About Us

Cumbria GeoConservation Group (CGC) is a voluntary geological conservation group working to record and look after important geological sites.

Membership comprises not only earth scientists and members of wildlife bodies, but also volunteers with other skills such as project management and data handling. New members are always welcome.

The Cumbria GeoConservation Group is an affiliated member of Geoconservation UK and seeks to:

  • identify new Local Geological Sites in Cumbria

  • monitor and review existing sites

  • promote the educational value of earth science field locations not only for essential teaching but for recreational and for research purposes

  • liaise with other county or regional Geoconservation groups in the UK

  • maintain responsible access to valued sites

Currently there are about 280 recorded sites all of which have been evaluated by our members. Site details are logged with Cumbria Biodiversity Data Centre (CBDC) and are relayed to Cumbria County Council and planning authorities. CGC operates as a special interest group of Cumbria Wildlife Trust.

Examples of Local Geological Sites suitable for inclusion in the Cumbria GeoConservation system include:

  • rocks and soils exposed in quarries, cuttings, stream sections and coastal localities

  • geomorphological features in the landscape such as areas affected by past glaciation and subsequent deposition, ridges and valleys, moorland and floodplain tracts

  • anthropogenic features including former quarrying, mining, tipping and former industrial sites

The sites we have listed and that are shown on the interactive map are ones that are accessible without seeking permission, are on Open Access land or visible from public rights of way.  By their very nature some of these sites are in remote areas, open fellside or tidally-flooded shores: wear appropriate clothing and use common sense - safety is your responsibility.

Follow the Countryside Code:    Follow the Geological Society guidance

Those sites which we consider are particularly interesting to the general public are  shown as red dots on the map and for some of these sites there is a choice between a non-technical ‘leaflet’ (downloadable as a pdf) with further details, a map and a photograph or a ‘site data sheet’ with more geological information for the amateur geologist.

Fossil & mineral collecting code:

Please be aware that it is illegal in the UK to take minerals or fossils from national parks, heritage sites or Local Geological Sites (LGS). You should never collect specimens from scientifically important sites, such as Sites of Special Scientific Interest (SSSIs) or LGS.

Cumbria Biodiversity Data Centre

The Cumbria Biodiversity Data Centre at Tullie House Museum, Carlisle keeps wildlife information for the county of Cumbria. Tullie House Museum, in its role as a local natural history museum, has collected and disseminated records of wildlife in Cumbria since its inception in 1893. From the early 1990s the Museum has developed a computerised database of species and habitat records in Cumbria and has taken the central role in providing a local biodiversity data service for the county. This role was restyled as Cumbria Biodiversity Data Centre (CBDC) in 2010, a not-for-profit organisation hosted by Tullie House Museum and advised by local stakeholders.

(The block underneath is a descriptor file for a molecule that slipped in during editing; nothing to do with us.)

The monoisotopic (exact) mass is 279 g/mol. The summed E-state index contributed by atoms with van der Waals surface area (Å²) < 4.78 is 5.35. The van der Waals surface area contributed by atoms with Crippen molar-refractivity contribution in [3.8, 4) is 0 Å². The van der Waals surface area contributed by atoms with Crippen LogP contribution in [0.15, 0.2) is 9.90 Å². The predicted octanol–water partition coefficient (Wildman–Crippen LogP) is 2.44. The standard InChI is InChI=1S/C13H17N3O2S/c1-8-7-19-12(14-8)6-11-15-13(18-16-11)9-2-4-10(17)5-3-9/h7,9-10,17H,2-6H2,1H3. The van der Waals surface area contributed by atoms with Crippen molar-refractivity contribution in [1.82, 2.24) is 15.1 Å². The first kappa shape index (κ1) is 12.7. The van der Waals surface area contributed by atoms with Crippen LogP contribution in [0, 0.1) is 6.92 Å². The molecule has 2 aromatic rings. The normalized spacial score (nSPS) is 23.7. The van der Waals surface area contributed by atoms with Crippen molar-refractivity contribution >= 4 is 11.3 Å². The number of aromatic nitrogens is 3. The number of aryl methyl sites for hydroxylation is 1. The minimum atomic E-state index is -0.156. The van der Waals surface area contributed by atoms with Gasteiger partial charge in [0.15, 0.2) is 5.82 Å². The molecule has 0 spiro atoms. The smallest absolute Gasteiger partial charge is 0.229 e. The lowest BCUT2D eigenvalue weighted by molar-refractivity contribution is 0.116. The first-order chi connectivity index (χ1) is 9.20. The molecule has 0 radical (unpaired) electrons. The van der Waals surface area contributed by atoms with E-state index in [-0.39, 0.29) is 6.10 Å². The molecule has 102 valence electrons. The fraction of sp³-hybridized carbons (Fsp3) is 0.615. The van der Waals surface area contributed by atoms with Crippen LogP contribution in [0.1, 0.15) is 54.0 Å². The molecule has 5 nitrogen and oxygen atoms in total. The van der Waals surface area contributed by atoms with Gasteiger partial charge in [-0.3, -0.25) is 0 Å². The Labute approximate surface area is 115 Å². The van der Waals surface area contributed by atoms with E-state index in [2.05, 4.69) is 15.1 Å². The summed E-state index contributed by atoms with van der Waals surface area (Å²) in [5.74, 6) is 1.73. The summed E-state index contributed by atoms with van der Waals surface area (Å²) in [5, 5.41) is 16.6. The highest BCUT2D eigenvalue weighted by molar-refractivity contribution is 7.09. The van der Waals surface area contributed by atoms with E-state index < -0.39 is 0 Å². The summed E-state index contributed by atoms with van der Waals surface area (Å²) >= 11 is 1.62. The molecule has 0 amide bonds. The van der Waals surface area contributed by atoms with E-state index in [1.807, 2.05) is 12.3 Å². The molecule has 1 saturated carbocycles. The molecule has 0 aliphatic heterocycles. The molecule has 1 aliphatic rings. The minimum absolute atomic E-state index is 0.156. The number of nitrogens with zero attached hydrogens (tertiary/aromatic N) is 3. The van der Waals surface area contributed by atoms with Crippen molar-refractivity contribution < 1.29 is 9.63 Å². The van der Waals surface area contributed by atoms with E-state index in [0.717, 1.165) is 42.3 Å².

Cumbria Biodiversity Data Centre
Cumbria Biodiversity Data CentreSunday, June 30th, 2024 at 9:30am
Thank you to everyone who took part in #CumbriaWildWatch! Your contribution will help us to better understand biodiversity in Cumbria and help to establish a baseline for comparison next year.
We'll compile the results for 2024 and start planning for 2025 so watch out for more news shortly.
Cumbria Biodiversity Data Centre
Cumbria Biodiversity Data CentreFriday, June 28th, 2024 at 5:40am
Second day of #CumbriaWildWatch drawing to an end... Thank you to everyone who has been recording despite the weather!

Off to Bassenthwaite Lake tomorrow for a very focused wildlife recording day. Wishing all wildlife recorders a productive third day of #CumbriaWildWatch...
Cumbria Biodiversity Data Centre
Cumbria Biodiversity Data CentreThursday, June 27th, 2024 at 5:48am
We're almost at the end of the first day of Cumbria Wild Watch. Thank you to everyone who has already taken part/submitted records from around Cumbria. The aim is to capture 1,000 new records this weekend and we've already gathered more than 200 on iNaturalist alone!

More information: https://www.cbdc.org.uk/get-involved/cumbria-wild-watch/

#bioblitz #biodiversity #cumbria
Cumbria Biodiversity Data Centre
Cumbria Biodiversity Data CentreWednesday, June 26th, 2024 at 9:42pm
Cumbria Wild Watch has started...

Grab a cuppa and get recording the wildlife you see or hear!

#Cumbria @CumbriaWildlife #biodiversity #CumbriaWildWatch
Cumbria Biodiversity Data Centre
Cumbria Biodiversity Data CentreTuesday, June 25th, 2024 at 11:40pm
Starting tomorrow until 30 June - the first ever Cumbria Wild Watch!

Record all the wildlife you can see in one hour - plants, animals and fungi. Submit your records to CBDC and help us to establish a biodiversity baseline for Cumbria.

https://www.cbdc.org.uk/get-involved/cumbria-wild-watch/

#CumbriaWildWatch
Cumbria Biodiversity Data Centre
Cumbria Biodiversity Data CentreTuesday, June 18th, 2024 at 11:00pm
Calling all Cumbrian news outlets! Help us to spread the word about Cumbria Wild Watch using our 'press pack' on our Cumbria Wild Watch webpage:
https://www.cbdc.org.uk/get-involved/cumbria-wild-watch/